Drucker understood that the 20th century mindset was different. To the postmodernist, progress isn’t inevitable; it is a leap into the unknown that may or may not pay off. The postmodernist thinks skeptically about risks and tradeoffs, what it means to take that leap, and under what conditions one should do so. This isn’t how 19th century leaders and nations thought about technological progress. This new attitude comes from finance, where everything is understood as a risk.
This new attitude needed a new word, and we found one: Innovation. As Drucker put it presciently:
Innovation is more than a new method. It is a new view of the universe, as one of risk rather than of chance or of certainty. It is a new view of man’s role in the universe; he creates order by taking risks. And this means that innovation, rather than being an assertion of human power, is an acceptance of human responsibility.
As progress becomes a question of assumed risk, rather than asserted power, building the future looks less like a mission and more like arbitrage. Innovation means identifying a window of opportunity to move capital in, assuming the risk of value creation within that window, and then exiting as the opportunity closes.
The upside of this approach meant that any capital, not just mission-driven capital, could participate in building the future. The downside is that capital is mobile: it only sticks around when it can find no better options. The compromise we reach in practice looks like present-day American Cloud: effective, but alienating.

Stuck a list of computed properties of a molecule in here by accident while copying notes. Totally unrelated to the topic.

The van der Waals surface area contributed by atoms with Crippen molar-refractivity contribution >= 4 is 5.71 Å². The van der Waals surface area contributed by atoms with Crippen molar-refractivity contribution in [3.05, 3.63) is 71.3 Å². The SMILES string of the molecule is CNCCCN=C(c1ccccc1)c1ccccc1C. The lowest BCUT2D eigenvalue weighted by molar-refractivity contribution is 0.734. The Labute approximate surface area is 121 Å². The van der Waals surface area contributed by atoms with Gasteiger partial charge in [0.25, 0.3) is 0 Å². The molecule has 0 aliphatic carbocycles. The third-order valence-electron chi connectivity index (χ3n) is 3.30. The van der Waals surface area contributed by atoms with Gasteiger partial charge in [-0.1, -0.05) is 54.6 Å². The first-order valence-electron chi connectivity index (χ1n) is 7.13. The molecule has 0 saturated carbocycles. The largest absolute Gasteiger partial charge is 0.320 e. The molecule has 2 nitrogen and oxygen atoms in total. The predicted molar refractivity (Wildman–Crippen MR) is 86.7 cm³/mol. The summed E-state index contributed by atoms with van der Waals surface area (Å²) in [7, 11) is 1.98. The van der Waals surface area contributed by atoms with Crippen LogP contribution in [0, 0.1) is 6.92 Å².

Oddly enough, the person who figured this out first was Karl Marx. Admittedly, Marx’s mindset presumes a degree of liquidity that most real-life investors could only dream of. But his basic idea of founders and investors as arbitrageur of opportunity is correct. The modern progress economy dealt in technological potential and progress, whereas the postmodern innovation economy dealt in windows of opportunity that open and close.
In other words, Karl Marx understood Venture Capital better than you thought.
Memes, Fortnite, SaaS, and Simulacra
Life imitates art, especially online. Internet culture is a kaleidoscope of self-referential simulacra, beyond anything the mid-century postmodernists imagined.
Frederic Jameson wrote in Postmodernism: The Cultural Logic of Late Capitalism: “The culture of the simulacrum comes to life in a society where exchange value has been generalized to the point at which the very memory of use value is effaced, a society of which Guy Debord has observed, in an extraordinary phrase, that it in it ‘the image has become the final form of commodity reification.’”
He may as well have been talking about the internet, because that mouthful of words is just a fancy way of saying “everything became memes, and then memes became everything”.
The most influential media franchise today, and arguably one of the most important software products today period, is a video game that makes billions of dollars a year by selling remixed dance moves and cool-looking weapon skins. The postmodern work ethic is hard at work online: commodify the back end, transform and retransform the front end. Sound familiar? It’s the dominant motif for value creation in the tech community: the Platform and Applications cycle.
(From Dani Grant & Nick Grossman – The Myth of the Infrastructure Phase)